“We’ve been together, most of us, for most of the time,” said Hargis. “When you’re seeing this particular line-up, we’re the guys who played on all the records and stuff. You may have some bands that have one original member. There are some touring bands that don’t have any original members, so we think we have a little more legitimacy.”

Exile is still plenty active. Hargis said they’ll probably play about 50 or 60 dates this year, and next year may be more. Following the shutdowns of public events due to Covid concerns in 2020, Hargis said it’s taken a couple of years to get things “back to normal,” but the interest in Exile, a band that’s been in the public spotlight for decades, is still strong. In fact, the band noted that next year will mark Exile’s 60th anniversary.


Radiotronic plays Saturday night at Burnside’s Cole Park for “Thunder Over Burnside.”

“It’s very gratifying,” said Hargis. “(‘Kiss You All Over’) was our one big pop hit, but in country, we had almost a dozen number one hits. ... It’s kind of hard for us to believe that song is still that popular. It’s been used in a lot of movies and a lot of TV series. It just never goes away. We’re not complaining, that’s for sure.”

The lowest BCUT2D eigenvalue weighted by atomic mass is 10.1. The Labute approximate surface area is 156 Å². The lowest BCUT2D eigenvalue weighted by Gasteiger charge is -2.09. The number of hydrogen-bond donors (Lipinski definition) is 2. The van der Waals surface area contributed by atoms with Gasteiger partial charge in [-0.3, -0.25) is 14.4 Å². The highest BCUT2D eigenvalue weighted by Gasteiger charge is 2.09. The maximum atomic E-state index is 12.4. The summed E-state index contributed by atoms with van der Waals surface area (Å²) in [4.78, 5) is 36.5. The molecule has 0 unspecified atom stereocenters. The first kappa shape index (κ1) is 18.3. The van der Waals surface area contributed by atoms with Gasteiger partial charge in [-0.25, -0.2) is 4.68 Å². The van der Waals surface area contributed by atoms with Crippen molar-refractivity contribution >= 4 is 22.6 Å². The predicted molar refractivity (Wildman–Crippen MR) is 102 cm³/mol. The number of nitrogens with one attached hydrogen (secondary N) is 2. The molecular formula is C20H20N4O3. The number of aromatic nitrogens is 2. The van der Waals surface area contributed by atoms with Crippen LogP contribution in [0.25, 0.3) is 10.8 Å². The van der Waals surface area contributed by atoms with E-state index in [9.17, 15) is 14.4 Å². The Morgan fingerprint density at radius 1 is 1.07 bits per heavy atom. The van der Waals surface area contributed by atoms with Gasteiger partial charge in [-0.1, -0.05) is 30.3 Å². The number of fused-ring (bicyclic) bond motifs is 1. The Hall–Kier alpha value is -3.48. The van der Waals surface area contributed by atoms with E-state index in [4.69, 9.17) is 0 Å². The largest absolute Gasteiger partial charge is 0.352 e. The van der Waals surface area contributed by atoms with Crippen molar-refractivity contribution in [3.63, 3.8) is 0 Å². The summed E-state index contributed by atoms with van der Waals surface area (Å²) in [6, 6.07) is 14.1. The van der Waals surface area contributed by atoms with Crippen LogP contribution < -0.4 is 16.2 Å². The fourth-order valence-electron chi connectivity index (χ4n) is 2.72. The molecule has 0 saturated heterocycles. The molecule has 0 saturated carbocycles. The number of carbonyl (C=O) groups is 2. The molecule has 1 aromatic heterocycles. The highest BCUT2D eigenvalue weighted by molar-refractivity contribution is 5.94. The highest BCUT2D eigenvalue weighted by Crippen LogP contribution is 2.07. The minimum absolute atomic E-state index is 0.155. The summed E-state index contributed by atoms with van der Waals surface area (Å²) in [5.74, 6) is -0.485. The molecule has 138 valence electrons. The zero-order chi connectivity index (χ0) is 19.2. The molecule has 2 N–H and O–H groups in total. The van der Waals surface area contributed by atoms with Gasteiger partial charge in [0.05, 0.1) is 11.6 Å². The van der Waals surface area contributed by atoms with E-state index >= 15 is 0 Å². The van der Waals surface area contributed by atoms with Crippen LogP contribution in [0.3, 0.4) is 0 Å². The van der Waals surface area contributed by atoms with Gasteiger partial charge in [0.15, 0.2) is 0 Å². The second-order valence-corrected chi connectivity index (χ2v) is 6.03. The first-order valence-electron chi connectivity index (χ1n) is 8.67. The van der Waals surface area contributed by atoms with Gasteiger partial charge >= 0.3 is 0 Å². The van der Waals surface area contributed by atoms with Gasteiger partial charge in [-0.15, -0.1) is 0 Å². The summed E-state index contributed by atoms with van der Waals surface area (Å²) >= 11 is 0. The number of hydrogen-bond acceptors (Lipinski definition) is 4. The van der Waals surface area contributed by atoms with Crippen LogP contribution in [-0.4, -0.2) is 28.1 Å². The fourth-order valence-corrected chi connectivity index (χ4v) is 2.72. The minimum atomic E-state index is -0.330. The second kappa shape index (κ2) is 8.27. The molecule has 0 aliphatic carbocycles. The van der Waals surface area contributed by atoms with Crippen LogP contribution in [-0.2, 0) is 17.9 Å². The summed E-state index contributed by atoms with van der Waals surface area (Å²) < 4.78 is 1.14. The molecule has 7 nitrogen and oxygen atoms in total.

He added, “I think country audiences tend to stick with you over the years. Rock and roll audiences are young, they grow up, they forget about you, and the next big thing comes along. We have people that have come to see us for 40 years off and on.”

On Saturday, Radiotronic warmed up the crowd with covers of popular hits from yesterday and today before Montgomery took the stage. Montgomery, known for songs like “She Don’t Know” and “Out of Nowhere,” is the latest in a line of country music royalty from right here in the Bluegrass State. His father is John Michael Montgomery, and his uncle is Eddie Montgomery of Montgomery Gentry.

“My dad, John Michael, and Eddie, they’ve done extremely well in the music industry and I’m proud of what they’ve done, but I need to do stuff on my own terms and on my own path,” he said. “So there are situations where it helps and situations where it hurts, situations where it’s indifferent (to have famous relatives), but it’s been fun. I’ve been blessed beyond words so far, and hopefully it continues.”

One way in which it definitely helps is with the situation the younger Montgomery faced on Saturday night — the band’s bus broke down on the way to Nashville. Fortunately, John Michael was able to give them an assist, and the show went on as planned in Burnside Saturday night, right on time.

Montgomery said he enjoys playing small town venues like that offered in Burnside, and considers the audience in these communities to be “the people who listen to my music” — making him want to give them the best show that he can.

“When I’m back home in Kentucky, I’m always happy to be here,” said the Nicholasville native. “Any show that comes through the booking agent that’s in Kentucky, I try to take, and especially since this is so close to Nashville, where I live now. So it’s always special to be home, and growing up I spent time on Lake Cumberland. So it’s a familiar territory for me.”

The 2022 “Thunder Over Burnside” was sponsored by Kingsford Charcoal, a business with a presence in the southern Pulaski County community.